Mates hope Mack hangs tough

BY GEOFF HOBSON

With Bengals kick returner Tremain Mack in jail for at least the next month and possibly the next year because of a probation violation, the NFL is reviewing if he's eligible for a suspension and/or fine.

Mack was led away in handcuffs to the Hamilton County Justice Center Tuesday after pleading no contest to driving during a period his license has been suspended. Two DUI arrests in 1997 and 1998 landed him in jail for five months.

Hamilton County judge Ralph Winkler said he'll review the case Feb. 7. That gives Mack supporters encouragement because they hope up to 20 negative alcohol tests a month and his hours of community service reflect his commitment to turning his life around.

One of those supporters, Bengals defensive captain Takeo Spikes, stuck to his original stance since the case began to simmer in mid-November.

That's when Cincinnati television station WLWT-Channel 5 spawned Tuesday's action as cameras filmed Mack driving to and from his home and Paul Brown Stadium several times during the season.

"In no way are the Bengals or Takeo Spikes defending what he did," said Spikes, one of the more vocal players against the TV station. "He has to pay for his mistake and he made a mistake.

"It's just sad," Spikes said. "Morally, who's to say what's right and what's wrong? To try and get somebody out in the open like that, it's just wrong to me. What's really sad is he's been clean for a year and a half and now he's got to go to jail. He had been struggling, but he was making strides. I just pray he comes out of it OK mentally."

Mack, who has been arrested on alcohol-related instances in three states, received a four-game suspension from NFL commissioner Paul Tagliabue at the start of his Pro Bowl season in 1999.

The NFL Player Personal Conduct Policy says, "any covered person convicted of or admitting to a criminal violation (including a plea to a lesser included offense; a plea of. . . no contest. . .) will be subject to discipline as determined by the Commissioner."

With no new charges added Tuesday, NFL spokesman Greg Aiello said the league has to determine if a probation violation means more NFL sanctions. Or, if Mack has already been disciplined for the crime.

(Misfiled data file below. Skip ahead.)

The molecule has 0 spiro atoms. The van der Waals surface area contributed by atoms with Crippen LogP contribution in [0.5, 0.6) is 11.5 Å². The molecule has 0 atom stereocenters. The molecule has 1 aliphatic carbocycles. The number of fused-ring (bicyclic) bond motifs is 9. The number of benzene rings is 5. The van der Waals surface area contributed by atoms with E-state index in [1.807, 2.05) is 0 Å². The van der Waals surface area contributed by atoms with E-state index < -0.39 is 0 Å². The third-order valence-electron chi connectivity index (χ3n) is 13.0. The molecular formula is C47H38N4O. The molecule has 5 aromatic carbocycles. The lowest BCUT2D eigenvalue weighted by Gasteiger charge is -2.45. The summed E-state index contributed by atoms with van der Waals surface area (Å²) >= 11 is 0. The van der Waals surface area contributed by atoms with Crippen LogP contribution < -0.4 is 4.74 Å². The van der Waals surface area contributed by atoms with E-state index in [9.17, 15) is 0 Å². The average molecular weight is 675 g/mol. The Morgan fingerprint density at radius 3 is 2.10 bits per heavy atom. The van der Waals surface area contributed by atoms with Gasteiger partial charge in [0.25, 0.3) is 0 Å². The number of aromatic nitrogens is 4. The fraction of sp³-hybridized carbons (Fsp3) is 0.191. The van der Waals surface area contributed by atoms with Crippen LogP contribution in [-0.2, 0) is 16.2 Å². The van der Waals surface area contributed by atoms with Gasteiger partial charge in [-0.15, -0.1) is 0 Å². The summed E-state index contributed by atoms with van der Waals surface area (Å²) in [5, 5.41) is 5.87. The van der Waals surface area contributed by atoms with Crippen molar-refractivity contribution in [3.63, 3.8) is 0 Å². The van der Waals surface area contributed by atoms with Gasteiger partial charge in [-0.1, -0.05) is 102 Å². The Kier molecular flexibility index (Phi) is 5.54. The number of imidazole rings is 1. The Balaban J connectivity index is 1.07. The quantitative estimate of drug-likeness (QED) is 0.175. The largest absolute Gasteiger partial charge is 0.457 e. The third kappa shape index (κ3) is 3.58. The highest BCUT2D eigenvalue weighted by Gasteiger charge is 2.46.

But Winkler's review is the item on the front-burner.

"It's hopeful that based on his community service and other positive aspects of his treatment and aftercare that the sentence will be re-considered," said Perry Ancona, Mack's lawyer.

So does defensive tackle Oliver Gibson, the most vocal critic of Channel 5 in the locker room. On Tuesday, Gibson said he knew the judge had to do what he had to do.

"I understand that. He has to pay for his mistake," Gibson said. "As a teammate and a friend, I hope there is a favorable review because he's been clean for so long and he's working through his problems and hopefully he can get on with his life.

"For me, personally, it's a travesty what Channel 5 did," Gibson said. "Who is the moral authority? I can see if he was caught drinking and driving, or if there was an incident. But he's been clean. And they can say, 'Well, we prevented an incident,' but I just don't see it that way."

With Mack's status in doubt, running back Curtis Keaton is the Bengals' kick returner if there's a spot open. Keaton, a fourth-round pick last season, had been hobbled by a foot problem much of the season.

"If he's healthy, Keaton is the guy," special teams coach Al Roberts said Tuesday.

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"He's a running back and brings good vision, brings that explosion. He's fast and at 215 pounds, he's strong, so he's got some assets.

Roberts admitted Mack was nowhere near his Pro Bowl form, when set the Bengals' kick return record and led the AFC with 27.1 yards per return.

Hampered by a tender ankle much of the season, Mack, 26, a four-year safety, had a mediocre season returning kicks. But later in the year he played more on passing situations and drew praise from the coaching staff.

"He was just a different guy from this year over last year," Roberts said. "The ankle wasn't good, and then after (Channel 5 aired the story), that hurt him, too. He's an emotional kid and there's a lot of pressure on him. Always having to walk that narrow straight line.

"Football is his only forum," Roberts said. "He's not a criminal. He has been growing off the field. He has to keep doing it. No matter what happens, I stand by him because like all my players, I see him as a son."

Mack's representatives have said he has been tested 10 to 20 times a month for alcohol since his previous sentence and hasn't had a problem. Ancona also cited Mack's numerous hours of community service.

The Bengals had little to say about Tuesday's events.

"He has to pay a debt to society and we hope he can get beyond this and put it behind him for good," said Bengals President Mike Brown.

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